This is the perfect example of chemistry working to the fullest degree. Though Prodigy is no longer a lyrical wunderkind, he has the veteran’s sense of what he wants to do with a record and Alchemist’s otherwordly production picks up the slack in ways the average producer wouldn’t be able to. The features (from Raekwon to Action Bronson to Havoc) contribute seamlessly because of familiarity with Prodigy and/or Alchemist. Everyone involved is familiar with the soundscape they entered and collectively made a well put together album.


Mac Miller – Watching Movies With The Sound Off album review

There is a thin line between being versatile and inconsequentially imitative. It’s necessary for any talent MC who wants to call himself complete to be able to corral different styles in their arsenal, but the mediocre artist who tries this mostly sounds unsure of himself at best (say Tyga), or a ruthless biter at worst (Soulja Boy). Pittsburgh native Mac Miller frequently falls on one side of the aisle, and doesn’t appear to really have the chops to improve here.

Watching Movies With the Sound Off is a befuddling effort. Mac Miller is an artist who still hasn’t found his voice or thematic core, and because of that he tries to get by on personality and wordplay alone for much of the album. This would work if he was engaging, humorous, concisely thoughtful or anything under “unique” in a thesaurus, but he’s mostly just window dressing for the dissonant, borderline eerie soundscape. Instead of one liners that can endear or carry a song, the best he can do is lines about how his girl “takes off her trousers every time (he’s) around her”.

The 16 tracks scale the lot from laments on the past, to raw bar fests, to attempts at abstraction, but none of it is done particularly well. Only when focused does Mac deliver something that has replay value, unfortunately it’s mostly when other artists enter the picture.

He trades bars with Earl Sweatshirt on “I’m Not Real” and sounds motivated…”Matches” featuring Ab-Soul sees Miller building a thoughtful narrative on premature success. “Suplexes Inside of Complexes & Duplexes“ features a surprise verse by Jay Electronica who showed up for his yearly rap recording in grand fashion, but also brings out the inner philosopher in Miller, with ambitious lines like “if mars is the farthest that man has set his target, then I don’t even know why I even started.”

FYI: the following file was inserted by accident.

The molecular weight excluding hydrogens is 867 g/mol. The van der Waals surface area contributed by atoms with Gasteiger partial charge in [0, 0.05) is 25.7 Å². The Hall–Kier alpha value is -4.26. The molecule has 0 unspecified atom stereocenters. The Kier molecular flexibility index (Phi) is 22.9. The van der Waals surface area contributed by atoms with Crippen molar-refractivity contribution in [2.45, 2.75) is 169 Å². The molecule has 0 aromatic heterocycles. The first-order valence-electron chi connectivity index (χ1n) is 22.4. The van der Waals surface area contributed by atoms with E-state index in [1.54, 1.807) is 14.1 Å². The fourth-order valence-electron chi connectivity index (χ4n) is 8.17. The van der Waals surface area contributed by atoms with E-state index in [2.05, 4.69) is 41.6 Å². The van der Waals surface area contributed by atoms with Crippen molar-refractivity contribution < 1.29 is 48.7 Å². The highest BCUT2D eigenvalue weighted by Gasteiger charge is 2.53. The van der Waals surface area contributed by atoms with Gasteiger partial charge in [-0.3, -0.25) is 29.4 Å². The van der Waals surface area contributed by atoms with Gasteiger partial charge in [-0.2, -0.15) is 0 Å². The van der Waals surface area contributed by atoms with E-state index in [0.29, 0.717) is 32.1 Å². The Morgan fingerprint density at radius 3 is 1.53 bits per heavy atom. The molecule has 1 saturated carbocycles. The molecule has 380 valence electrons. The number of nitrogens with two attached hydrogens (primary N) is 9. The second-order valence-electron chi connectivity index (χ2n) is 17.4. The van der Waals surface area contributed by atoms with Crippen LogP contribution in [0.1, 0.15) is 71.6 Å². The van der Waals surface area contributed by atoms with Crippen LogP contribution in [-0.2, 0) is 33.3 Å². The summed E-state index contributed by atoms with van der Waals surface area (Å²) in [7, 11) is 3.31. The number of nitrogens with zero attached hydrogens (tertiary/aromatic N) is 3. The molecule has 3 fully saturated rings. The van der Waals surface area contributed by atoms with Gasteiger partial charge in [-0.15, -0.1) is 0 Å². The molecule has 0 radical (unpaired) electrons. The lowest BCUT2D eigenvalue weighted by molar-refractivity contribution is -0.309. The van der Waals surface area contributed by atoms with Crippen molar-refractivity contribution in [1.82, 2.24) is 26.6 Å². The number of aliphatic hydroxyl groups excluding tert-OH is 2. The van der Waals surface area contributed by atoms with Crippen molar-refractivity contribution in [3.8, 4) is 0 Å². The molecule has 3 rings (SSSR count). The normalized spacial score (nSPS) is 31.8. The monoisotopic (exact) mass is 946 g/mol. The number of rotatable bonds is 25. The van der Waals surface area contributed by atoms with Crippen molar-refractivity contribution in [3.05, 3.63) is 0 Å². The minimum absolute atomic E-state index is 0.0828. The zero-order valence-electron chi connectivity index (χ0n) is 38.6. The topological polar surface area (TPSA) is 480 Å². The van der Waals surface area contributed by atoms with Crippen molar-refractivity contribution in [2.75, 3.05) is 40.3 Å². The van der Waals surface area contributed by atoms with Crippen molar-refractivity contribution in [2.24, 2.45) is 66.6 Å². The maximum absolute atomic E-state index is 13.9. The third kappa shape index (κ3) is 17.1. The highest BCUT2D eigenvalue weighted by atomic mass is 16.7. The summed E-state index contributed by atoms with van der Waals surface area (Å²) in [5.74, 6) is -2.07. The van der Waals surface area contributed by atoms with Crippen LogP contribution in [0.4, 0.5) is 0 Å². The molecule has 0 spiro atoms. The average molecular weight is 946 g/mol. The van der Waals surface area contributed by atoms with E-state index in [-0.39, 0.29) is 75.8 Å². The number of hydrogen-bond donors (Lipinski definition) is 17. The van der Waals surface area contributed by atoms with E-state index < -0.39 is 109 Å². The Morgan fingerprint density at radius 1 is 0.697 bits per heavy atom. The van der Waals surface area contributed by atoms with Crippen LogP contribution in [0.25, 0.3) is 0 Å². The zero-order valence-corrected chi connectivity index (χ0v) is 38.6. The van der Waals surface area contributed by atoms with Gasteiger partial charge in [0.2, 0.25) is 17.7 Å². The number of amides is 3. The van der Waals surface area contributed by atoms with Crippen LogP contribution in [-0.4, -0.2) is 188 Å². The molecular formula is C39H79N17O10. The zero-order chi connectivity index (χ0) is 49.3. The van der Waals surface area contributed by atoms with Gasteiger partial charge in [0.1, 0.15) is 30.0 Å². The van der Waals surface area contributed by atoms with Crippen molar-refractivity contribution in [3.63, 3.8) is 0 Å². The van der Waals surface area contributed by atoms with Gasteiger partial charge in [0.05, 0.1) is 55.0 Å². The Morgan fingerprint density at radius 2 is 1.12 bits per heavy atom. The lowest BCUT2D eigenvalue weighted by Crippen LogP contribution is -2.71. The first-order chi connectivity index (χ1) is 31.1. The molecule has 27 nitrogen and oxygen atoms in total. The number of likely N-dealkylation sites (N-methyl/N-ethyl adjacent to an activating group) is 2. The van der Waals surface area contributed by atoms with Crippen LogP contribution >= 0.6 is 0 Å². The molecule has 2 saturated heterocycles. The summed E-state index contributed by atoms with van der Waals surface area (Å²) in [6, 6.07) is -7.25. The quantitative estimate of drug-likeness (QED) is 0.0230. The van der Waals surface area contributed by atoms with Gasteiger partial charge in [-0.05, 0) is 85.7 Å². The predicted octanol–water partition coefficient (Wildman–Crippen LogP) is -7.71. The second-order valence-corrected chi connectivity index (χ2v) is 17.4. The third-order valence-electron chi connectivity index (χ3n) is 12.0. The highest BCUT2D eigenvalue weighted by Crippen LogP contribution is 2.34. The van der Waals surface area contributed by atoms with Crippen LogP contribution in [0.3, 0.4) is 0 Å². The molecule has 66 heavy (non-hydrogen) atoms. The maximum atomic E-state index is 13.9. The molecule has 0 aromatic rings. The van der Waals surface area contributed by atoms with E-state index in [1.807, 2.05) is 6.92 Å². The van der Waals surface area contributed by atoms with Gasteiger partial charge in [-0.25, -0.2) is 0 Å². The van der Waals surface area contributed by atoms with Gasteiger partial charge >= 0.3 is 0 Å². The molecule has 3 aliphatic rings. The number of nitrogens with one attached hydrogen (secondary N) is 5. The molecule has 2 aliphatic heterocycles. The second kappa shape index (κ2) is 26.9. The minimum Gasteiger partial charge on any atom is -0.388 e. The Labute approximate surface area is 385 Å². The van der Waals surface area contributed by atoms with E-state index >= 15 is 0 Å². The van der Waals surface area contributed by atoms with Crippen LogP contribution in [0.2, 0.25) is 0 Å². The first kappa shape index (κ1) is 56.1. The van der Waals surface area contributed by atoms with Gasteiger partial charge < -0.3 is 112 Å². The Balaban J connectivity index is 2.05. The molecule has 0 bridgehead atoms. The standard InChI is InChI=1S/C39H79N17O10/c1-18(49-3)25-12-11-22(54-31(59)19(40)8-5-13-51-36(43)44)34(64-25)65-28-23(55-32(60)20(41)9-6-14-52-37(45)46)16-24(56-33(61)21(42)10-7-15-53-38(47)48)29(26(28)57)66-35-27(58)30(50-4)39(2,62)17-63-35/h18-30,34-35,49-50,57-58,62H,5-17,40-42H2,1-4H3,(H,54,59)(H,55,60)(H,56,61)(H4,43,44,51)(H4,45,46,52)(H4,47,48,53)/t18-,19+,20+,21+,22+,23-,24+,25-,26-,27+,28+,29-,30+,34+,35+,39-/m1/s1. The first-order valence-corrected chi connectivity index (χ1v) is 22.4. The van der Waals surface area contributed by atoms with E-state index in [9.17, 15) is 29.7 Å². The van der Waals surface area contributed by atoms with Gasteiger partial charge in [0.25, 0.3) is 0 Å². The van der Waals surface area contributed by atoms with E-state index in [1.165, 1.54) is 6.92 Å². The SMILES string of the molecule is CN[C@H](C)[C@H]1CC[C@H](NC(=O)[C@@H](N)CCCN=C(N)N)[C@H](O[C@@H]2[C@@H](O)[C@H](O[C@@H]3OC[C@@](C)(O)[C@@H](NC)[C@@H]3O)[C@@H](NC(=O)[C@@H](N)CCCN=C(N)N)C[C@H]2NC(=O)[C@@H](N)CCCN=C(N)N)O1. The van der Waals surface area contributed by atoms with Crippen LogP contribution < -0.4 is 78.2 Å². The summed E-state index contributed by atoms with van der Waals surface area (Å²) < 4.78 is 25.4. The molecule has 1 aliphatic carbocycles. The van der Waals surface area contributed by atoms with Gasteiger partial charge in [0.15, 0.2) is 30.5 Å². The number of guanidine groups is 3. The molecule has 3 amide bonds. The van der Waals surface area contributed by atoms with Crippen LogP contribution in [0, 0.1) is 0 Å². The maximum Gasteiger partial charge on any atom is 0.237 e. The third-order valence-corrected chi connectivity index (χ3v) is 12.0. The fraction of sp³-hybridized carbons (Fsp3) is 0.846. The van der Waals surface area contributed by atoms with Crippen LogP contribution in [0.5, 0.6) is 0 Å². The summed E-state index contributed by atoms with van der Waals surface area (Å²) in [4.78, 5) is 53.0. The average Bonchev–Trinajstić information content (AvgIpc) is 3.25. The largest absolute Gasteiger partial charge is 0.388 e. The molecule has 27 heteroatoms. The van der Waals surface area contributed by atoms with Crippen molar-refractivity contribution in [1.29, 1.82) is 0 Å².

It’s those rare moments of emotional bareness where Miller can be a successful artist. He’s a technically adept lyricist, all he needs is focus and a reason to not feel like he’s trying to outsmart the listener into keeping his songs on. A track like “REMember”, where he speaks his piece on his childhood is the lane he needs to stay. A track like Youforia where he’s trying to be Drake, Kid Cudi and ASAP Rocky all at once is not.< A focused Mac Miller is a solid enough artist given his ear for beats, but the moments where he's left to drop mediocre bars then have the audacity to imply he wants to be an icon are just painfully trite. This has it's moments, but all in all you may want to just turn the TV back up until the next go around.


Rico Swain – Eye4AnI album review

When Jay-Z recently discussed “new rules” in a Samsung commercial, referring to the internet Hip Hop era as “the wild west”, he was absolutely right. In an era where artists can reach fans at the click of a button, the market has become woefully over-saturated. Some MCs choose to largely stick to one saloon (trap rappers, “swag” rappers, “backpackers”) to build a specific brand. Some others though seem so confused in the midst of the corral that they freeze and end up with no base, trying to appeal to too many people at once. Such appears to be the case with Rico Swain on his debut album “Eye4AnI”

Technically speaking, it’s not a bad album. Rico is a proficient lyricist, capable of ripping off rhyme schemes 8 bars at a time, but outside of the raw ability to put together words that rhyme Swaine is lacking in so many other facets here. This album suffers from all the flaws that befall so many new artists. He uses the same mechanical, somewhat angry delivery throughout the project, sometimes amateurishly tripping over himself for the sake of fitting words into a bar. The wordplay employed is shamefully out of date (a “stack chips like pringles” line can be heard), so much so that it’s capable of hindering the ear’s progression to the next bar.

More damaging than any lyrical/vocal flaw however is the issue that there is really no voice present. There are no grand proclamations, no sonic trademarks, nothing that differentiates this project from the lot of releases in the world. “Who Am I” attempts to lead off the album with an introduction into his character, but it mostly just comes off like another track full of gun threats with an unsteady double time flow. In that sense, perhaps it’s entirely fitting.

It appears Swain made an album full of attempts to get radio play. “Reign on ’em”, complete with a trite “make it rain” chorus is the worst offender, with a faux 808 production that is technically aware but more than anything else basic. “Hello Hey”, with a smooth hook by singer JC is Swaine’s best attempt at catching fire, with airy, radio ready synths, but Swaine ruins the track with an intense delivery that just may scare a female listener away. “I’m Reloaded” features a rough and rugged “no bubblegum ass rap, no dance tracks” warning which may have served purpose if it wasn’t on an album made multiple attempts to